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Sprint Training Has Its Benefits

HAMILTON, ON--Just six minutes of intense exercise a week could be as effective as an hour of daily moderate activity suggests new research, although due to sprint training’s intense nature, most laypeople don’t have the discipline to keep it up.

“Sprint training may offer an option for individuals who cite lack of time as a major impediment to fitness and conditioning,” said Martin Gibala, an associate professor in the department of kinesiology at McMaster University. “This type of training is very demanding and requires a high level of motivation; however, less frequent, higher intensity exercise can indeed lead to improvements in health and fitness."

The research, which is published in the June edition of the Journal of Applied Physiology, found that performing repeated bouts of high-intensity, sprint-type exercise resulted in profound changes in skeletal muscle and endurance capacity, similar to training that requires hours of exercise each week.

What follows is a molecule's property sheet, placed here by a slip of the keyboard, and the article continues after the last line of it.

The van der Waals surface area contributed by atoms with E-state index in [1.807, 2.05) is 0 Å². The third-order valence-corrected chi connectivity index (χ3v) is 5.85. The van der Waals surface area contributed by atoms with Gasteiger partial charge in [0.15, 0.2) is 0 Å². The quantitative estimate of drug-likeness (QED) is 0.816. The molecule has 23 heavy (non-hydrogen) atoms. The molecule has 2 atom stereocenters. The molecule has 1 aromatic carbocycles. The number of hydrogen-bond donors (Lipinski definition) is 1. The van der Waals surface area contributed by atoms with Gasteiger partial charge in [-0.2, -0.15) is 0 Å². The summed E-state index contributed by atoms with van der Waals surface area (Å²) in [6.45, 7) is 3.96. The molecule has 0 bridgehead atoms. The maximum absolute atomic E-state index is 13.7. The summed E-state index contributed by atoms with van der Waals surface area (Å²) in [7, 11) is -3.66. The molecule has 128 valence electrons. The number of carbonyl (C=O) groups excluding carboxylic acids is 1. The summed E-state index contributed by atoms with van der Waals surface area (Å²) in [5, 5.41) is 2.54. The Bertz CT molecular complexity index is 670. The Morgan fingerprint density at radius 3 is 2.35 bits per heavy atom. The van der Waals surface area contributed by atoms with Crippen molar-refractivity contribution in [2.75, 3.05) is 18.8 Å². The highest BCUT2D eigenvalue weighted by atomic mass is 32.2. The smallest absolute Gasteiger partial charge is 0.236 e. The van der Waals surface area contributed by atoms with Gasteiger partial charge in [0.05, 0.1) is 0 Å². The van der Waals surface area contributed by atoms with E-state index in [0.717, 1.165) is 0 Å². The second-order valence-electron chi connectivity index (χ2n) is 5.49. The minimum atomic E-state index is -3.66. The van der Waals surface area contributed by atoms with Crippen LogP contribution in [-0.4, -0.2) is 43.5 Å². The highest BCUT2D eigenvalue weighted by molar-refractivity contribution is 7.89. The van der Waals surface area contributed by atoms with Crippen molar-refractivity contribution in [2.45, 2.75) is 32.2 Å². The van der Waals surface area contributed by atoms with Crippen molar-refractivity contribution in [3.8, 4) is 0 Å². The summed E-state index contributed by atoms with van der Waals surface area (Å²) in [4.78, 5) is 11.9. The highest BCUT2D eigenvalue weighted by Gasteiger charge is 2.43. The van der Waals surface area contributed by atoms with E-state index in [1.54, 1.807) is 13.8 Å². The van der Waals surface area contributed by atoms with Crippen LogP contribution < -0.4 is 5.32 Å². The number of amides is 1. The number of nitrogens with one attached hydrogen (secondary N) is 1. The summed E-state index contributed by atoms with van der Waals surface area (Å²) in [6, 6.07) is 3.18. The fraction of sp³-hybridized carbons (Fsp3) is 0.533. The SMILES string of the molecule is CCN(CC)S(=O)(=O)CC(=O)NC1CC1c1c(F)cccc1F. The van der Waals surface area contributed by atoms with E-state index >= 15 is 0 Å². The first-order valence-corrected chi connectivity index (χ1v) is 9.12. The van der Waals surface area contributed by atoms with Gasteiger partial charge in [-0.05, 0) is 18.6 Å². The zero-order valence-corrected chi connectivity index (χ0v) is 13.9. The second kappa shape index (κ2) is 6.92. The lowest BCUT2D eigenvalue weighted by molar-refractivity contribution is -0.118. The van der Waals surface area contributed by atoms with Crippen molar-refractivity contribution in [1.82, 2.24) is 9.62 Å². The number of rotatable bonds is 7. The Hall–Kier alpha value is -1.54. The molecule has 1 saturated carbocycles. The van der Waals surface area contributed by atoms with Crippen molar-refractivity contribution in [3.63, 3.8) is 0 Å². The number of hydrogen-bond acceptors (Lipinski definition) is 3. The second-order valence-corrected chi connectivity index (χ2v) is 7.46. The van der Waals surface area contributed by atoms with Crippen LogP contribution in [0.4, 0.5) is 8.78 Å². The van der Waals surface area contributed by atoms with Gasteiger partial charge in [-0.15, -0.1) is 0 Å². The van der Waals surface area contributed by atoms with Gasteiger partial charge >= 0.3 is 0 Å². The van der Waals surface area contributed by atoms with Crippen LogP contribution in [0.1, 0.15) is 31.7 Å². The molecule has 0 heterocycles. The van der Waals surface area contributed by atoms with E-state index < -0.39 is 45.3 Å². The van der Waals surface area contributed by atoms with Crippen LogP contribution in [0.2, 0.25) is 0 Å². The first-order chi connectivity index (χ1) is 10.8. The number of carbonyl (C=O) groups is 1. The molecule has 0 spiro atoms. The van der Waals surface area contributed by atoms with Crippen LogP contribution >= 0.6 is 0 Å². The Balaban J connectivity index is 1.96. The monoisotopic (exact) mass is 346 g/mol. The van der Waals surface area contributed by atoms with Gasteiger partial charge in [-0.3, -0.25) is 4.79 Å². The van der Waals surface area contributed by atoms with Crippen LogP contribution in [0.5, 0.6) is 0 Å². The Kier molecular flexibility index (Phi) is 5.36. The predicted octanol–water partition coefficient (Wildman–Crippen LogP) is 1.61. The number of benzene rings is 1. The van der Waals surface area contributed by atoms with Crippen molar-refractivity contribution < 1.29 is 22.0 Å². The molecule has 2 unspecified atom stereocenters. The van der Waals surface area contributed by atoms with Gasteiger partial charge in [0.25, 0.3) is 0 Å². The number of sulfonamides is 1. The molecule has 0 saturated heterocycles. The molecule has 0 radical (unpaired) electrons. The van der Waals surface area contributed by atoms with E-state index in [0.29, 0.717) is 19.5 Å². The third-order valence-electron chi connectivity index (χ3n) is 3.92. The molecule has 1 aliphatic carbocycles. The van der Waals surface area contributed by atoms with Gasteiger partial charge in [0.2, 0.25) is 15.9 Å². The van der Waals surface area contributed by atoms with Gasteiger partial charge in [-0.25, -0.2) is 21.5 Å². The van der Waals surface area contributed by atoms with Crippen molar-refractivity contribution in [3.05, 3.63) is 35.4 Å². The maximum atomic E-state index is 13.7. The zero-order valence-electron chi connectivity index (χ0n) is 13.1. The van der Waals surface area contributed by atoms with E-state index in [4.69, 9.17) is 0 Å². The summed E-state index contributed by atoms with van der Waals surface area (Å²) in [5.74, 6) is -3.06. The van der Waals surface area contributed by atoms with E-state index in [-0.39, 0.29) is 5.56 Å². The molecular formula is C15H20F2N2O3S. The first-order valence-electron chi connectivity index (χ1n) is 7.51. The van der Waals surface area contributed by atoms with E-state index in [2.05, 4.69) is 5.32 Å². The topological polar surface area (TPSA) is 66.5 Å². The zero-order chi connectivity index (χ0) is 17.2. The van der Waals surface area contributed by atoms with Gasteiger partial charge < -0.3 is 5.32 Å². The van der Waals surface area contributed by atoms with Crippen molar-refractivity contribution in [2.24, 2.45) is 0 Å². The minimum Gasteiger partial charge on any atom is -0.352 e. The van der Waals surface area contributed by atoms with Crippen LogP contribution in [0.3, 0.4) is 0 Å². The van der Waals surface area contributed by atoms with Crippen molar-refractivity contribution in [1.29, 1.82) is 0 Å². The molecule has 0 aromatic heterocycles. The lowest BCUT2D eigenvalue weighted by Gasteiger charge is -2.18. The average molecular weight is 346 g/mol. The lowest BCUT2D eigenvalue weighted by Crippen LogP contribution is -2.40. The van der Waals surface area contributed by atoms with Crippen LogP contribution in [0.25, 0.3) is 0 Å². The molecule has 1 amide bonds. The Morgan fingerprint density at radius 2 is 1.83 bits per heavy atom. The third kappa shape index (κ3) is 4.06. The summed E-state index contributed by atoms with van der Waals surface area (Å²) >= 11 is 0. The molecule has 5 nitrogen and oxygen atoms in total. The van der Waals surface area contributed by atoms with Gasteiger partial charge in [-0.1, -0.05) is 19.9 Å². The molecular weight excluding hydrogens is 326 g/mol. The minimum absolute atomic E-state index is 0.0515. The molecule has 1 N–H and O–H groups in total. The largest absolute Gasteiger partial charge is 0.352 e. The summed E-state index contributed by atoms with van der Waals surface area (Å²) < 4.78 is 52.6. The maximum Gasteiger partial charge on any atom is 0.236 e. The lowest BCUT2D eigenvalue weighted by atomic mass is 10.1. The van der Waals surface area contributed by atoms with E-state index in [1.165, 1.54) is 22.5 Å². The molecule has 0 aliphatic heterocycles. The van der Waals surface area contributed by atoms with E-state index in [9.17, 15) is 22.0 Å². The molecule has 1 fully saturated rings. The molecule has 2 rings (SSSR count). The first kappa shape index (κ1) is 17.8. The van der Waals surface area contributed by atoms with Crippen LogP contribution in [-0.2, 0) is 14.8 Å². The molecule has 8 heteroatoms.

The study was conducted on 16 subjects: eight who performed a two-week sprint-interval training program and eight who did no exercise training (see photo: A participant in a sprint interval training program bicycles while researchers measure his breathing rate). The training program consisted of between four and seven 30-second bursts of "all out" cycling followed by four minutes of recovery three times a week for two weeks. Researchers found that endurance capacity in the sprint group increased on average from 26 minutes to 51 minutes, whereas the control group showed no change. The muscles of the trained group also showed a significant increase in citrate synthase, an enzyme that is indicative of the tissue's ability to utilize oxygen.

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